Peter S. Onuf, Thomas Jefferson Memorial Foundation Professor Emeritus, University of Virginia
"… one of the richest portrayals of Jefferson to date and a welcome contribution to Jeffersonian scholarship … highly recommended …"
"[I]n Helo's careful retracting of Jefferson's reading, his political positions, and his correspondence, a substantially revised - and decidedly intriguing - portrait of Jefferson as a practical politician and a pragmatic moralist emerges … commendably careful and thorough …"
John Michael, Journal of American History
"Helo explores the rich labyrinth of Jefferson's ethical thought, albeit with the awareness that Jefferson was a politician, not a philosopher … [T]he book also surveys much of the entire firmament of Jefferson's mind, from religion and cosmology to epistemology and metaphysics. Along the way Helo sheds fresh light on Jefferson's various political actions, choices, and principles. Enlivened with a sprightly, occasionally feisty, tone, this work combines impressive learning and erudition with analytic rigor and is consistently guided by its central methodological imperative, to see Jefferson's thought as he saw it, in its broadest contours and on its own terms. It is an exhilarating intellectual ride, one that no student of Thomas Jefferson should miss."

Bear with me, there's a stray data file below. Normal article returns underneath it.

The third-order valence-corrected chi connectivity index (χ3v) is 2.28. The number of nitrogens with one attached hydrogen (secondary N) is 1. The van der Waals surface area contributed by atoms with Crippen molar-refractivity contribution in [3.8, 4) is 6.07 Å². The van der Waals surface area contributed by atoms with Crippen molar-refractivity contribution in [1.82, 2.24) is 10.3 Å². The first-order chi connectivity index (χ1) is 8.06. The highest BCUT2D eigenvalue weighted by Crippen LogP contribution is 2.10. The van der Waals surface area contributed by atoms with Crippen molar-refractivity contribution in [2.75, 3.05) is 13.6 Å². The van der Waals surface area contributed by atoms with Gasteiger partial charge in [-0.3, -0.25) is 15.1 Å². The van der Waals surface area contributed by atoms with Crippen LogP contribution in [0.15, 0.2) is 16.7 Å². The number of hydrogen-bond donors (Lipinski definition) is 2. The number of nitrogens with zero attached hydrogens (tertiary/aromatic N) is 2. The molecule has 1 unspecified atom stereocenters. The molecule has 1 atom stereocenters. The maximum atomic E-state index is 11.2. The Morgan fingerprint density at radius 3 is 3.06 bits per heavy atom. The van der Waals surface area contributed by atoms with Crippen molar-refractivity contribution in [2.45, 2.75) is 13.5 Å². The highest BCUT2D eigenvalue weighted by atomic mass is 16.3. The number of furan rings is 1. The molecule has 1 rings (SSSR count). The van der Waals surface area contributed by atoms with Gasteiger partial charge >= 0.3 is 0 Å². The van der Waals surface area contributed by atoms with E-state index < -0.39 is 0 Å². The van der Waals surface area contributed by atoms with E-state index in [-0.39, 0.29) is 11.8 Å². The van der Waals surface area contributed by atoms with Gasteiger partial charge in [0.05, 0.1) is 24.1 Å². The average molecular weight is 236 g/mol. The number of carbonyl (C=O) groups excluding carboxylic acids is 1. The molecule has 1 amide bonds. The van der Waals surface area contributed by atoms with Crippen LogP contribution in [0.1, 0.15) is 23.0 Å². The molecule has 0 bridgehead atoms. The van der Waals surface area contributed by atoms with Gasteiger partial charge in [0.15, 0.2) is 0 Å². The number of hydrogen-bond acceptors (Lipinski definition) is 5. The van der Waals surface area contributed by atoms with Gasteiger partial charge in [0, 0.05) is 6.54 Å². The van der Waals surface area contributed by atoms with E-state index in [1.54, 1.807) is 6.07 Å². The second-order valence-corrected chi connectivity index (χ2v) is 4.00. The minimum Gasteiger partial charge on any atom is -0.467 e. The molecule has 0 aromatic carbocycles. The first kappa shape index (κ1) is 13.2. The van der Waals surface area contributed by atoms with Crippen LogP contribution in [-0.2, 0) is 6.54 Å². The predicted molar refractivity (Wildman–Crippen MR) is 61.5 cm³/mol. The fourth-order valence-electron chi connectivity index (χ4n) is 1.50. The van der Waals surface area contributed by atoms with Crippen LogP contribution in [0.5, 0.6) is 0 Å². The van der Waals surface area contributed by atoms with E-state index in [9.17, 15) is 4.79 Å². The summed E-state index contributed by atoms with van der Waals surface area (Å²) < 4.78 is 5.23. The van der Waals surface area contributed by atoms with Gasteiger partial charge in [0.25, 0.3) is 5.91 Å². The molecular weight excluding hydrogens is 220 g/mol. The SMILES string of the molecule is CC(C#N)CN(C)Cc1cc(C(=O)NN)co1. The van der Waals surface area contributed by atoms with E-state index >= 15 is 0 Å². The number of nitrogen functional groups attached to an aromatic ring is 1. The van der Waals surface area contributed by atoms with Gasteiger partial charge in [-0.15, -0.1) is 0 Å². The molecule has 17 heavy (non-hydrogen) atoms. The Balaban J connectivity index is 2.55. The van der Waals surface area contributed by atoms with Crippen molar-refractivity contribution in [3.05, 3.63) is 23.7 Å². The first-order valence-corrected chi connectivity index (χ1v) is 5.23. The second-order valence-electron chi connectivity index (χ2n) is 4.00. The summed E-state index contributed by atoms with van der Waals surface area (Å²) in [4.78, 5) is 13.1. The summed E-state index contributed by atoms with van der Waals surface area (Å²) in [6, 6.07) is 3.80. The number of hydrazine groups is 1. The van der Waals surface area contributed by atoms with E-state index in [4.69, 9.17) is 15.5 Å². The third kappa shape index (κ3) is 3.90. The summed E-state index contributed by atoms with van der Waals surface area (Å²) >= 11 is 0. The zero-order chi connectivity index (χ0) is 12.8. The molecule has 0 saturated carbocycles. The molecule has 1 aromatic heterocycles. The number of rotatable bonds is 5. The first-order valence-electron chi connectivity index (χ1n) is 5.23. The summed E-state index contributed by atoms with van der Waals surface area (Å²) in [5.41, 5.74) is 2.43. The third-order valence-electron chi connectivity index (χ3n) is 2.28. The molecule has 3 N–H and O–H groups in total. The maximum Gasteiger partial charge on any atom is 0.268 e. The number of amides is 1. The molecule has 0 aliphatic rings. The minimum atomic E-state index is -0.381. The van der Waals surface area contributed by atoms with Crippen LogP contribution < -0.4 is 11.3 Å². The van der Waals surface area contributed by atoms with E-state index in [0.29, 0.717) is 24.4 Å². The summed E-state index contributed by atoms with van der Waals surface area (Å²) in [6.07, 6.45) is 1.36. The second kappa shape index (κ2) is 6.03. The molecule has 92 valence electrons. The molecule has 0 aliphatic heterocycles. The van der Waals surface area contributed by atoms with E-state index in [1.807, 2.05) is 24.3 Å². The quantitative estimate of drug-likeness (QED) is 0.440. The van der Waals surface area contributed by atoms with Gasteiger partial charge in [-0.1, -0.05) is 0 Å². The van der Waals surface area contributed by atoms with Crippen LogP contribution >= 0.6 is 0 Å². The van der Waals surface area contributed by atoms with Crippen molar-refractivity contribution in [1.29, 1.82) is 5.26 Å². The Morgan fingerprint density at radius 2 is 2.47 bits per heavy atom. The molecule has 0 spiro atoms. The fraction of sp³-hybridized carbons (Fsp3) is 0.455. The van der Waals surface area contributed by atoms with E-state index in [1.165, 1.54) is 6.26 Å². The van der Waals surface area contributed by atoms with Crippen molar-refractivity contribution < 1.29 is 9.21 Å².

Darren Staloff, American Historical Review
"[A] thorough and complex contribution to Jeffersonian scholarship … The book's five chapters walk the reader through a thicket of Jeffersonian texts, philosophical theories, and historical facts … [Helo] also challenges the commonly held Jeffersonian commitments to agrarianism, constitutions, and small-government … certain sections should certainly be parsed out and explored in other disciplines and classrooms, especially American studies, history, political science, and philosophy. Anthropologists of ethics and cultural critics bent on the Foucauldian notion of self-governance should especially consider the value of this text in terms of its analysis of American leadership as ethical subjects in practice, in private, and in policy production."
Casper G. Bendixsen, American Studies